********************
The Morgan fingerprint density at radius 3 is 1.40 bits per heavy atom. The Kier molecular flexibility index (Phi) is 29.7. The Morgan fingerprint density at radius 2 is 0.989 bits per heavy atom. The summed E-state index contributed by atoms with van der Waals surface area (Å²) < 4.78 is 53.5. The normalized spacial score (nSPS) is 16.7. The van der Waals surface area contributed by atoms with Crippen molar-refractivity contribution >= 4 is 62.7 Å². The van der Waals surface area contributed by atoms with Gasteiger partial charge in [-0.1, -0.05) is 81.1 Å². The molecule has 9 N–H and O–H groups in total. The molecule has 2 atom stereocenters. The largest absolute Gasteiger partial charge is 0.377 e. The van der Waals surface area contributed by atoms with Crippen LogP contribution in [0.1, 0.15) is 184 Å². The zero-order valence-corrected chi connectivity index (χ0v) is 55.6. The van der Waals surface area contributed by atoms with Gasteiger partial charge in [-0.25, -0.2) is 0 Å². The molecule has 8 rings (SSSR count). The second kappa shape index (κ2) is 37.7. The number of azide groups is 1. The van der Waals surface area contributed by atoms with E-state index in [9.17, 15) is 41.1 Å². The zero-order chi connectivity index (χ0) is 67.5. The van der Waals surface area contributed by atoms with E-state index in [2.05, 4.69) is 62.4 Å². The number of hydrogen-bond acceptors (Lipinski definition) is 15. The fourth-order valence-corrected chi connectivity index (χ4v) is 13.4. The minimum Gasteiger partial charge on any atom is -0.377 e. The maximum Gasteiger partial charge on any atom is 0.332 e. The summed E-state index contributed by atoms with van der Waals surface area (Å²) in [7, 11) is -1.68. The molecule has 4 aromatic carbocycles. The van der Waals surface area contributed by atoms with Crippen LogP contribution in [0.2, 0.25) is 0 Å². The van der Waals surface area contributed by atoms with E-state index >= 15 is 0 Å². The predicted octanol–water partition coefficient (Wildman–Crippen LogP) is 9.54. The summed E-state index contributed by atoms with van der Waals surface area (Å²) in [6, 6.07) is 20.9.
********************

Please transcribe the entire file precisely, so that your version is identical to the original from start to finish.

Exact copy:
The Morgan fingerprint density at radius 3 is 1.40 bits per heavy atom. The Kier molecular flexibility index (Phi) is 29.7. The Morgan fingerprint density at radius 2 is 0.989 bits per heavy atom. The summed E-state index contributed by atoms with van der Waals surface area (Å²) < 4.78 is 53.5. The normalized spacial score (nSPS) is 16.7. The van der Waals surface area contributed by atoms with Crippen molar-refractivity contribution >= 4 is 62.7 Å². The van der Waals surface area contributed by atoms with Gasteiger partial charge in [-0.1, -0.05) is 81.1 Å². The molecule has 9 N–H and O–H groups in total. The molecule has 2 atom stereocenters. The largest absolute Gasteiger partial charge is 0.377 e. The van der Waals surface area contributed by atoms with Crippen LogP contribution in [0.1, 0.15) is 184 Å². The zero-order valence-corrected chi connectivity index (χ0v) is 55.6. The van der Waals surface area contributed by atoms with Gasteiger partial charge in [-0.25, -0.2) is 0 Å². The molecule has 8 rings (SSSR count). The second kappa shape index (κ2) is 37.7. The number of azide groups is 1. The van der Waals surface area contributed by atoms with E-state index in [9.17, 15) is 41.1 Å². The zero-order chi connectivity index (χ0) is 67.5. The van der Waals surface area contributed by atoms with E-state index in [2.05, 4.69) is 62.4 Å². The number of hydrogen-bond acceptors (Lipinski definition) is 15. The fourth-order valence-corrected chi connectivity index (χ4v) is 13.4. The minimum Gasteiger partial charge on any atom is -0.377 e. The maximum Gasteiger partial charge on any atom is 0.332 e. The summed E-state index contributed by atoms with van der Waals surface area (Å²) in [7, 11) is -1.68. The molecule has 4 aromatic carbocycles. The van der Waals surface area contributed by atoms with Crippen LogP contribution in [0.2, 0.25) is 0 Å². The van der Waals surface area contributed by atoms with E-state index >= 15 is 0 Å². The predicted octanol–water partition coefficient (Wildman–Crippen LogP) is 9.54. The summed E-state index contributed by atoms with van der Waals surface area (Å²) in [6, 6.07) is 20.9.